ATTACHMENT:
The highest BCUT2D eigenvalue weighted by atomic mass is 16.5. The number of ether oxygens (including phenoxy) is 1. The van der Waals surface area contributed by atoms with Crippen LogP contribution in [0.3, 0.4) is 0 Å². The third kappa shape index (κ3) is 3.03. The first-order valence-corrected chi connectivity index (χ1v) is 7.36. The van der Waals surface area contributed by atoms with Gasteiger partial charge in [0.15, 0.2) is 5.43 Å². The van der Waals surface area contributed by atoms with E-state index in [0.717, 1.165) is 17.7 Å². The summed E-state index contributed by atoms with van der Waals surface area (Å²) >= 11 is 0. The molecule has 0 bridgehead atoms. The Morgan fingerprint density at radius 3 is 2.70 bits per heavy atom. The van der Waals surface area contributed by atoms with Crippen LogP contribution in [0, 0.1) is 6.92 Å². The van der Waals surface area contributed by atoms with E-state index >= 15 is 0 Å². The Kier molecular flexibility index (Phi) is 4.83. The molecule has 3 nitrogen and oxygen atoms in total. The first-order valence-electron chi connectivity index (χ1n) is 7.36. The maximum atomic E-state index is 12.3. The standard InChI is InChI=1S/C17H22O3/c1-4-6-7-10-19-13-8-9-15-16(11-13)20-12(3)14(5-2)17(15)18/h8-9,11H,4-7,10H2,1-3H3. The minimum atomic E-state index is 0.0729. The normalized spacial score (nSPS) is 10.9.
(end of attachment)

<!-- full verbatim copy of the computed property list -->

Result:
The highest BCUT2D eigenvalue weighted by atomic mass is 16.5. The number of ether oxygens (including phenoxy) is 1. The van der Waals surface area contributed by atoms with Crippen LogP contribution in [0.3, 0.4) is 0 Å². The third kappa shape index (κ3) is 3.03. The first-order valence-corrected chi connectivity index (χ1v) is 7.36. The van der Waals surface area contributed by atoms with Gasteiger partial charge in [0.15, 0.2) is 5.43 Å². The van der Waals surface area contributed by atoms with E-state index in [0.717, 1.165) is 17.7 Å². The summed E-state index contributed by atoms with van der Waals surface area (Å²) >= 11 is 0. The molecule has 0 bridgehead atoms. The Morgan fingerprint density at radius 3 is 2.70 bits per heavy atom. The van der Waals surface area contributed by atoms with Crippen LogP contribution in [0, 0.1) is 6.92 Å². The van der Waals surface area contributed by atoms with E-state index >= 15 is 0 Å². The Kier molecular flexibility index (Phi) is 4.83. The molecule has 3 nitrogen and oxygen atoms in total. The first-order valence-electron chi connectivity index (χ1n) is 7.36. The maximum atomic E-state index is 12.3. The standard InChI is InChI=1S/C17H22O3/c1-4-6-7-10-19-13-8-9-15-16(11-13)20-12(3)14(5-2)17(15)18/h8-9,11H,4-7,10H2,1-3H3. The minimum atomic E-state index is 0.0729. The normalized spacial score (nSPS) is 10.9.